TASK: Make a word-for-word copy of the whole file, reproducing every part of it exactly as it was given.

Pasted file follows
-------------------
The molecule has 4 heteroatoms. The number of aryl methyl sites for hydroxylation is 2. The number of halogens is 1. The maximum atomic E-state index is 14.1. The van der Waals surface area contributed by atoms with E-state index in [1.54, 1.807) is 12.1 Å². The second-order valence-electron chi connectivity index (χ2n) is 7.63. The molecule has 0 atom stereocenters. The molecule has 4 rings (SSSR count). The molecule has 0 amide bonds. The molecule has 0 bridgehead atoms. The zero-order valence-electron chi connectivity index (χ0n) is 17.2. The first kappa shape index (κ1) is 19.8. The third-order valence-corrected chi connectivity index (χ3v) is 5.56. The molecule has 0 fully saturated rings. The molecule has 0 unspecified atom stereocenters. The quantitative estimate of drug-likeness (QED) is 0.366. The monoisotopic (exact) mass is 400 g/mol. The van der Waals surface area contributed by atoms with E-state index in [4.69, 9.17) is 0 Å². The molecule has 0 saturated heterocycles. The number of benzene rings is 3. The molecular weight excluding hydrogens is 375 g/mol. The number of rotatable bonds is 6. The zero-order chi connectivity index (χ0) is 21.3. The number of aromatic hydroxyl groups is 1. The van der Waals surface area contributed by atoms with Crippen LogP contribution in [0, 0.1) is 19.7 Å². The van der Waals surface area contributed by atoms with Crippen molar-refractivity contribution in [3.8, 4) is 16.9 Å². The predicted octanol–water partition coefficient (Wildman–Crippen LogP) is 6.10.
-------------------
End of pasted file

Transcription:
The molecule has 4 heteroatoms. The number of aryl methyl sites for hydroxylation is 2. The number of halogens is 1. The maximum atomic E-state index is 14.1. The van der Waals surface area contributed by atoms with E-state index in [1.54, 1.807) is 12.1 Å². The second-order valence-electron chi connectivity index (χ2n) is 7.63. The molecule has 0 atom stereocenters. The molecule has 4 rings (SSSR count). The molecule has 0 amide bonds. The molecule has 0 bridgehead atoms. The zero-order valence-electron chi connectivity index (χ0n) is 17.2. The first kappa shape index (κ1) is 19.8. The third-order valence-corrected chi connectivity index (χ3v) is 5.56. The molecule has 0 fully saturated rings. The molecule has 0 unspecified atom stereocenters. The quantitative estimate of drug-likeness (QED) is 0.366. The monoisotopic (exact) mass is 400 g/mol. The van der Waals surface area contributed by atoms with E-state index in [4.69, 9.17) is 0 Å². The molecule has 0 saturated heterocycles. The number of benzene rings is 3. The molecular weight excluding hydrogens is 375 g/mol. The number of rotatable bonds is 6. The zero-order chi connectivity index (χ0) is 21.3. The number of aromatic hydroxyl groups is 1. The van der Waals surface area contributed by atoms with Crippen LogP contribution in [0, 0.1) is 19.7 Å². The van der Waals surface area contributed by atoms with Crippen molar-refractivity contribution in [3.8, 4) is 16.9 Å². The predicted octanol–water partition coefficient (Wildman–Crippen LogP) is 6.10.